The introduction of iron ware lined with porcelain has fortunately almost superseded the use of brass or bell-metal kettles for boiling sweetmeats; a practice by which the articles prepared in those pernicious utensils were always more or less imbued with the deleterious qualities of the verdigris that is produced in them by the action of acids.
Charcoal furnaces will be found very convenient for preserving; the kettles being set on the top. They can be used in the open air. Sweetmeats should be boiled rather quickly, that the watery particles may exhale at once, without being subjected to so long a process as to spoil the colour and diminish the flavour of the fruit. But on the other hand, if boiled too short a time they will not keep so well.
It you wish your sweetmeats to look bright and clear, use only the very best loaf-sugar. Fruit may be preserved for family use and for common purposes, in sugar of inferior quality, but it will never have a good appearance, and it is also more liable to spoil.
If too small a proportion of sugar is allowed to the fruit, it will certainly not keep well. "When this experiment is tried it is generally found to be false economy; as sweetmeats, when they begin to spoil, can only be recovered and made eatable by boiling them over again with additional sugar; and even then, they are never so good as if done properly at first. If jellies have not sufficient sugar, they do not congeal, but will remain liquid.
Jelly bags should be made of white flannel. It is well to have a wooden stand or frame like a towel horse, to which the bag can be tied while it is dripping. The bag should first be dipped in hot water, for if dry it will absorb too much of the juice. After the liquor is all in, close the top of the bag, that none of the flavour may evaporate.
In putting away sweetmeats, it is best to place them in small jars, as the more frequently they are exposed to the air by opening, the more danger there is of their spoiling. The best vessels for this purpose are white queen's-ware pots, or glass jars. For jellies, jams, and for small fruit, common glass tumblers are very convenient, and may be covered simply with double tissue-paper, cut exactly to fit the inside of the top of the glass, laid lightly on the sweetmeat, and pressed down all round with the finger. This covering, if closely and nicely fitted, will be found to keep them perfectly well, and as it adheres so closely as to form a complete coat over the top, it is better for jellies or jams than writing-paper dipped in brandy, which is always somewhat shrivelled by the liquor with which it has been saturated.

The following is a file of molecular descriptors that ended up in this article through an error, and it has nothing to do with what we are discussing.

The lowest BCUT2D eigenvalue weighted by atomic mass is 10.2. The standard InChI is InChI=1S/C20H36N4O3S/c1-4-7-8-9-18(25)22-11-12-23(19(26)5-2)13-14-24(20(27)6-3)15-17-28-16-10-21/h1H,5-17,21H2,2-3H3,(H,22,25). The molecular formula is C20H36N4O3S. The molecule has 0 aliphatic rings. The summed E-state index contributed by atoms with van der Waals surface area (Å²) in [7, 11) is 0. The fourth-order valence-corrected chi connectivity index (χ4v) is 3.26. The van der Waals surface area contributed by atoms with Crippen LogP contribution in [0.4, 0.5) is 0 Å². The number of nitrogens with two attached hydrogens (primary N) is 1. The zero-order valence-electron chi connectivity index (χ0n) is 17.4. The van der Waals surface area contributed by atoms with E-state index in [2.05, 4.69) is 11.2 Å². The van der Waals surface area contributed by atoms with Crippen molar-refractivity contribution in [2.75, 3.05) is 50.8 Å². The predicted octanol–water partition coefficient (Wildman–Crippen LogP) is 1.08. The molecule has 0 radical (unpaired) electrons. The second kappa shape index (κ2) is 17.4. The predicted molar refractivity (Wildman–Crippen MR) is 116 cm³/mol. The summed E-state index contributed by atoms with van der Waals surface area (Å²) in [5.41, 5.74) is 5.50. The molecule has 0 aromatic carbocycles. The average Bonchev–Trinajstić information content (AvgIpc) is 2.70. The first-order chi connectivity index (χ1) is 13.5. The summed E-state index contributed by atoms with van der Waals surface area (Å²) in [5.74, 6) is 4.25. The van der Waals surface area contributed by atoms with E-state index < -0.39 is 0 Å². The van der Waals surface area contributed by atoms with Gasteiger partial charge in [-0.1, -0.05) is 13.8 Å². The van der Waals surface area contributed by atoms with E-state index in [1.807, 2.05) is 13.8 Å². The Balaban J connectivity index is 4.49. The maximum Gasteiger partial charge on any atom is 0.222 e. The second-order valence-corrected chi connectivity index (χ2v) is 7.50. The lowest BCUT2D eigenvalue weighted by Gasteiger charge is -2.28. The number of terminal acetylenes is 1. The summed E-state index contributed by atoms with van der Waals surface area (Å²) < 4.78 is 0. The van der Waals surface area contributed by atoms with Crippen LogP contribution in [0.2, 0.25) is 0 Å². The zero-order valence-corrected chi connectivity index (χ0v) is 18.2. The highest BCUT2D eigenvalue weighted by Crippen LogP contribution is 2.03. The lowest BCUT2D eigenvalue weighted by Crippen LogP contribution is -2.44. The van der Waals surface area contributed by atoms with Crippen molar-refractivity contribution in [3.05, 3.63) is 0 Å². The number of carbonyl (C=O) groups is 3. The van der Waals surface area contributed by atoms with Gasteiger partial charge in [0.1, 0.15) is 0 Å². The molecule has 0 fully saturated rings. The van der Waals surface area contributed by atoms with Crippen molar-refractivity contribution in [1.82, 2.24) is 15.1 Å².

If you find that your sweetmeats have become dry and candied, you may liquefy them again by setting the jars in water and making it boil round them.
In preserving fruit whole, it is best to put it first in a thin syrup. If boiled in-a thick syrup at the beginning, the juice will be drawn out so as to shrink the fruit.
It is better to boil it but a short time at once, and then to take it out and let it get cold, afterwards returning it to the syrup, than to keep it boiling too long at a time, which will cause it to break and lose its shape.
Preserving kettles should be rather broad than deep, for the fruit cannot be done equally if it is too much heaped. They should all have covers belonging to them, to put on after the scum has done rising, that the flavour of the fruit may be kept in with the steam.
A perforated skimmer pierced all through with holes is a very necessary utensil in making sweetmeats.
The water used for melting the sugar should be very clear; spring or pump water is best. But if you are obliged to use river water, let it first be filtered. Any turbidness or impurity in the water will injure the clearness of the sweetmeats.
If sweetmeats ferment in the jars, boil them over again with additional sugar.